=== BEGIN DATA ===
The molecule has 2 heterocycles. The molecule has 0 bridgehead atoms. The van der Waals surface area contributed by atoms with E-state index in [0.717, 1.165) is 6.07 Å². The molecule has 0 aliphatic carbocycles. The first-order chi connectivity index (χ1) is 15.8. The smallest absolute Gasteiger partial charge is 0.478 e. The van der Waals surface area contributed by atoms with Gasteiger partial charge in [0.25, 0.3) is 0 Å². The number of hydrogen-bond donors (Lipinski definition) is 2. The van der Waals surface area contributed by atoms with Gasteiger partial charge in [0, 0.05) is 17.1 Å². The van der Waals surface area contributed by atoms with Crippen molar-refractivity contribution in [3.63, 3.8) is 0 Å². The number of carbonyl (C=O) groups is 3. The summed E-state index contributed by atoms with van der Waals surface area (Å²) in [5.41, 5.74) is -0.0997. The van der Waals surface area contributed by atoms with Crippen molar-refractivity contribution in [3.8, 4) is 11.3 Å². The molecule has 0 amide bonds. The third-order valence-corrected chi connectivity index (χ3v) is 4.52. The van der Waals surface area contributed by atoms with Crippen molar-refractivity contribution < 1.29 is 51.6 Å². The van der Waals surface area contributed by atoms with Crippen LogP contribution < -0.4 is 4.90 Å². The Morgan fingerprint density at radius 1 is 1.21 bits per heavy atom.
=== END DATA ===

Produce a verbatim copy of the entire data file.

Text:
The molecule has 2 heterocycles. The molecule has 0 bridgehead atoms. The van der Waals surface area contributed by atoms with E-state index in [0.717, 1.165) is 6.07 Å². The molecule has 0 aliphatic carbocycles. The first-order chi connectivity index (χ1) is 15.8. The smallest absolute Gasteiger partial charge is 0.478 e. The van der Waals surface area contributed by atoms with Gasteiger partial charge in [0.25, 0.3) is 0 Å². The number of hydrogen-bond donors (Lipinski definition) is 2. The van der Waals surface area contributed by atoms with Gasteiger partial charge in [0, 0.05) is 17.1 Å². The van der Waals surface area contributed by atoms with Crippen molar-refractivity contribution in [3.63, 3.8) is 0 Å². The number of carbonyl (C=O) groups is 3. The summed E-state index contributed by atoms with van der Waals surface area (Å²) in [5.41, 5.74) is -0.0997. The van der Waals surface area contributed by atoms with Crippen molar-refractivity contribution in [3.8, 4) is 11.3 Å². The molecule has 0 amide bonds. The third-order valence-corrected chi connectivity index (χ3v) is 4.52. The van der Waals surface area contributed by atoms with Crippen molar-refractivity contribution < 1.29 is 51.6 Å². The van der Waals surface area contributed by atoms with Crippen LogP contribution < -0.4 is 4.90 Å². The Morgan fingerprint density at radius 1 is 1.21 bits per heavy atom.